It was in the year 1531, during the residence in Mexico of that rude iconoclast, Zumarraga, on the 9th day of December, that a poor Indian might have been seen trudging over the hill of Tepeyacac on his way to early mass. As this man of humble birth, Juan Diego by name, approached the brow of the hill, he heard his name called in a low, sweet voice. Looking up he saw a wonderful apparition, no less than a beautiful lady in the centre of a white and shining cloud, and surrounded by a rainbow. A voice issued from this wondrous vision commanding him to go to the Bishop of Mexico and tell him that she, the apparition, the Virgin Mary, Mother of God, desired him to build on that spot a chapel in her honor. The trembling Indian obeyed, but the bishop refused credence to his story without a sign, and he returned dejected to the hill. A second time the Virgin appeared, and upon his request for a sign commanded him to go to the top of the hill and fill his blanket with the flowers he should find there. Though wondering that it should be possible to discover flowers in a perfectly desert spot, where never yet grew anything but cactus and prickly-pear, Juan Diego went to the spot indicated, where he found a bed of lovely flowers, fragrant and wet with dew. "Carry these to the bishop," said the Virgin, "and tell him my commands."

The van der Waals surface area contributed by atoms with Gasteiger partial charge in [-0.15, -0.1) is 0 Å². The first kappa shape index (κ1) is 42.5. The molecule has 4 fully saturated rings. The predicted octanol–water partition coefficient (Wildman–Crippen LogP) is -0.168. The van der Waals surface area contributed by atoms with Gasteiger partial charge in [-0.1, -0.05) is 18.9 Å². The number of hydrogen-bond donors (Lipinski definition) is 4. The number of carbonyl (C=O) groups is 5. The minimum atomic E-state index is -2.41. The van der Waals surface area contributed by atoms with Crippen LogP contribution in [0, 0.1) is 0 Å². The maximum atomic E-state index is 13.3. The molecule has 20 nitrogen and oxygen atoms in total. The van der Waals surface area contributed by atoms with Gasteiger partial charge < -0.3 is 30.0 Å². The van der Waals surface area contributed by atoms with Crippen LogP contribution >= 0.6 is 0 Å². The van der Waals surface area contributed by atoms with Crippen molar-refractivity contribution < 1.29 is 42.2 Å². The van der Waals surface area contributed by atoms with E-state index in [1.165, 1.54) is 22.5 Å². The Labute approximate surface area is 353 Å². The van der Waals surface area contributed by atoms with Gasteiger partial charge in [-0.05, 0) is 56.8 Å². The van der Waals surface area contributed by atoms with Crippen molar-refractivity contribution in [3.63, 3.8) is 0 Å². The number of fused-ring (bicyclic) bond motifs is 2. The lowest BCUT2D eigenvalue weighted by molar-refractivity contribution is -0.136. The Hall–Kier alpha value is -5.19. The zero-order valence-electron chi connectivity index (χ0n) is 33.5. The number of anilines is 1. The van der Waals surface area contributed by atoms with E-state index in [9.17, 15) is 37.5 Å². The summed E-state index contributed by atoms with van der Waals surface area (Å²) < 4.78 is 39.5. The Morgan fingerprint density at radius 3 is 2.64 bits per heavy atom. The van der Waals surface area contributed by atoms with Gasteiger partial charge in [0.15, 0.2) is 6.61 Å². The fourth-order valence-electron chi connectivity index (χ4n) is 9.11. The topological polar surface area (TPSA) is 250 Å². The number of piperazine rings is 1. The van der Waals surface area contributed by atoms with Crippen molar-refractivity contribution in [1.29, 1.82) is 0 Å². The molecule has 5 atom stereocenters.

When the wondering Indian prostrated himself at the feet of the bishop, lo! another miracle was wrought, for the flowers had disappeared, and in their place was seen a most beautiful image of the Holy Lady. The prelate was struck with astonishment at this great miracle, and reverently bearing the coarse blanket into his oratory gave thanks to God for so striking a manifestation of His power.